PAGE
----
MUSKEGON, Mich. — Eagle Scout is the highest rank attainable in the Boy Scouts of America. The coveted achievement must be reached before the age of 18, and usually takes six years for scouts to meet all of the specific requirements.
A female scout from West Michigan wasn't allowed to join the Boy Scouts until 2019, but earned Eagle Scout status in two years flat, allowing her to become one of the rare members of the nation's inaugural class of all female Eagle Scouts, as well as the first female Eagle Scout in Muskegon County.
"I've always just seen people in scouting," said April Bowlin, 17. "I remember watching my older brother become an Eagle Scout and thought, 'Oh, that's cool, but I can't do that though' because I was a girl."
Since the Boy Scouts of America's inception in 1911, only 4% of scouts have put in the work to earn the ranking of Eagle Scout. Seven members of April's family happen to be a part of that 4%.
"My grandfather Dave Closz and his brother Jeff Closz; Grandpa's sons Mike Closz, Sean Closz, Brendan Closz and Rory Closz; as well as my older brother, Jacob Bowlin," April said. "They're all Eagle Scouts."
In February 2019, Scouts BSA, the program for youth in fifth grade through high school, started welcoming girls into the organization. April decided to sign up and her goal from the outset was crystal clear — to become the eighth member in her family to reach Eagle Scout.
"I thought it would be a really cool accomplishment and I really wanted to be in the inaugural class," said April.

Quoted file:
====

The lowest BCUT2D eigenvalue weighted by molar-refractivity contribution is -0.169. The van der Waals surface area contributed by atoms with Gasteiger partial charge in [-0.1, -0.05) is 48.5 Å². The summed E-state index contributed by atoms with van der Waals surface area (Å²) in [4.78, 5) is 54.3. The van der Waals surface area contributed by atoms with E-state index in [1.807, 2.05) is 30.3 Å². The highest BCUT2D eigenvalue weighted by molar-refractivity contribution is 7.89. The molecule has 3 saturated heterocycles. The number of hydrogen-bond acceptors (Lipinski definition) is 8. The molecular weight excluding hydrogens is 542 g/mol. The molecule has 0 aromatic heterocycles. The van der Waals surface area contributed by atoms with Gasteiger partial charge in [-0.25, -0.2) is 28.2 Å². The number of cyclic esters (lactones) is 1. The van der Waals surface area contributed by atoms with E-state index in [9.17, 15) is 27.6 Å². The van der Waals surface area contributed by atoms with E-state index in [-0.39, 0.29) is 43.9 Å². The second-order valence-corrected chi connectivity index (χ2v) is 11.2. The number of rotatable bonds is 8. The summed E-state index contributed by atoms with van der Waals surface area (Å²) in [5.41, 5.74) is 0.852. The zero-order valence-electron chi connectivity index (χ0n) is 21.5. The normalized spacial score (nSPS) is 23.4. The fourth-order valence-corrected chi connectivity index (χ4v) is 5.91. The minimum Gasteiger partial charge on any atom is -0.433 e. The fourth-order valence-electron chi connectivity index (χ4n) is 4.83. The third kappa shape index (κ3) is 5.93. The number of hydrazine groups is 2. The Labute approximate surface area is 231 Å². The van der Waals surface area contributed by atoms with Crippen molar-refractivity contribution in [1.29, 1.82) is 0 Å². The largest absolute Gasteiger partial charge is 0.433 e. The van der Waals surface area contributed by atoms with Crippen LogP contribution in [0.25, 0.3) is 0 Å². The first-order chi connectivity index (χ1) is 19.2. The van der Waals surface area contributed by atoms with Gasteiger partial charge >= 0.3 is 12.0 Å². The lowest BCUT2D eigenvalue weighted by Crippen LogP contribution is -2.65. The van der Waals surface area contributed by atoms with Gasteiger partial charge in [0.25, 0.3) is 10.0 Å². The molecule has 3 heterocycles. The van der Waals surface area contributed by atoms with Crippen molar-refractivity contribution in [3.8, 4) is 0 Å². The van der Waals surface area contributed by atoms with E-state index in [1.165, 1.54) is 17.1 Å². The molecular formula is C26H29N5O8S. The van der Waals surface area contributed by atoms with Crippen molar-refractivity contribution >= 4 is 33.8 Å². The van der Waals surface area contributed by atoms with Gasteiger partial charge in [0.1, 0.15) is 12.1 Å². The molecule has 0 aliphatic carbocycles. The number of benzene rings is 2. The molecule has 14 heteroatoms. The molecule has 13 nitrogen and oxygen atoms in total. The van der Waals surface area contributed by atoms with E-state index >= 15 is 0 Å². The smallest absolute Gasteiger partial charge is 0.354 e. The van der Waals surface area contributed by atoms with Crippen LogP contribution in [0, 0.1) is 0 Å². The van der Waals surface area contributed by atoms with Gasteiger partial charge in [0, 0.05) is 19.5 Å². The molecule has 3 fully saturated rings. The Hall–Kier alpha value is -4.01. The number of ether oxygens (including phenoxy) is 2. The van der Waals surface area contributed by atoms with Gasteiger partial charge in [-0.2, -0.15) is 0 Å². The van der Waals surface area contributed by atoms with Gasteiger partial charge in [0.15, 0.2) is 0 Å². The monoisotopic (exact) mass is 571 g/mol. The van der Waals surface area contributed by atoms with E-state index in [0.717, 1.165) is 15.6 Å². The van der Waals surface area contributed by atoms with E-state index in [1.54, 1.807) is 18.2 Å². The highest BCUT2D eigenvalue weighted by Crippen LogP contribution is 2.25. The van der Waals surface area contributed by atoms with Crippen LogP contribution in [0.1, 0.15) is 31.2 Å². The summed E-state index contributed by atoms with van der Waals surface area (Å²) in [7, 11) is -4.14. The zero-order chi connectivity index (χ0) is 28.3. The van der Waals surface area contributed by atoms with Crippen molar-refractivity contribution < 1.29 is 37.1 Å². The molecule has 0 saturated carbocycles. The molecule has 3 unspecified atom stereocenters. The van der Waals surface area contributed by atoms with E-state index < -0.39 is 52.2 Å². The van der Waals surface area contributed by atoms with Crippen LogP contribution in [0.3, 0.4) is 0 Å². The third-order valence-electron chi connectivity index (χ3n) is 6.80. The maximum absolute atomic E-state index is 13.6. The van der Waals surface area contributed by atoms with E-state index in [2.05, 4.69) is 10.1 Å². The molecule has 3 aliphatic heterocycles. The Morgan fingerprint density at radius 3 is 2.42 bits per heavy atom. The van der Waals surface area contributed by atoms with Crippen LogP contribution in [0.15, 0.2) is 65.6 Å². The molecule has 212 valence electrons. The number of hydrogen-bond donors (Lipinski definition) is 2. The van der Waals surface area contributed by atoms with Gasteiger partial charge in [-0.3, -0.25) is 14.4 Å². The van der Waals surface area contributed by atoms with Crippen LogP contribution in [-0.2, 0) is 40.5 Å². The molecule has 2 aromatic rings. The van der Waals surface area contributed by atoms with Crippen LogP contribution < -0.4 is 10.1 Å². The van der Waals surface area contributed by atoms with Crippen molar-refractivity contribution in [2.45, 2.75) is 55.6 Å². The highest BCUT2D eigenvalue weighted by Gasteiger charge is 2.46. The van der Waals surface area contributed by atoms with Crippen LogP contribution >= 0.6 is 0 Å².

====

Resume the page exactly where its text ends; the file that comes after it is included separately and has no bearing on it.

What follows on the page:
When April joined Scouts BSA, she was 15 1/2 years old, meaning she only had 2 1/2 years to reach Eagle Scout before she turned 18.
"I had a high expectation of myself," April said, who became a member of Muskegon's Troop 1053G on Feb. 1, 2019. "Unlike many of the boys who were able to start 5 years earlier, time was of the essence for me."
April spent her first year accomplishing as many specific requirements, including earning as many merit badges, as possible. From learning first aid to tying knots to attending outings to arduous endurance tests, April was doing it all.
"I had to go for a cycling merit badge where I had to complete a 50-mile bike ride," April said. "I got through it."
When 2020 rolled around, April was well on her way toward Eagle status, but then COVID-19 hit, forcing most of the typical scouting events to have to be modified.
"All of our gatherings started happing on Zoom," April said. "Despite the challenges the pandemic presented, I was still determined to do it."
The last requirement to reach Eagle status is the completion of the Eagle Project, which is a community-related endeavor that's planned and initiated entirely by the scout.
"There was a pathway around my church that was covered in Pea Gravel," said April, who attends St. Gregory's Episcopal Church, which also sponsors her scout troop. "I pulled together a group of people to help me remove all the Pea Gravel and replaced it with Dolomite."
On Feb, 1, 2021 — two years to the day she started with Scouts BSA — April earned Eagle Scout.
"I've seen many capable boys earn the rank of Eagle at 17 years old, and a few of them at 16, and a very, very few of them at 15 or 14," said David Paulson, who is April's Scout Master of Troop 1053G. "But to do it in 2 years flat is pedal to the metal the whole way, and extraordinary.
"She cut no corners. She did everything the right way."
"It's a really cool thing that no one else can really say," April said, referring to becoming Muskegon's first female Eagle Scout. "I kind of feel like I have more of a connection to other people in my family."
At 8 p.m. EST on Sunday, Feb. 21, Scouts BSM will host a nationwide program on its Facebook page honoring the inaugural class of female Eagle Scouts.
April Bowlin will be recognized as being among the girls who truly made their first two years as members of the organization count.
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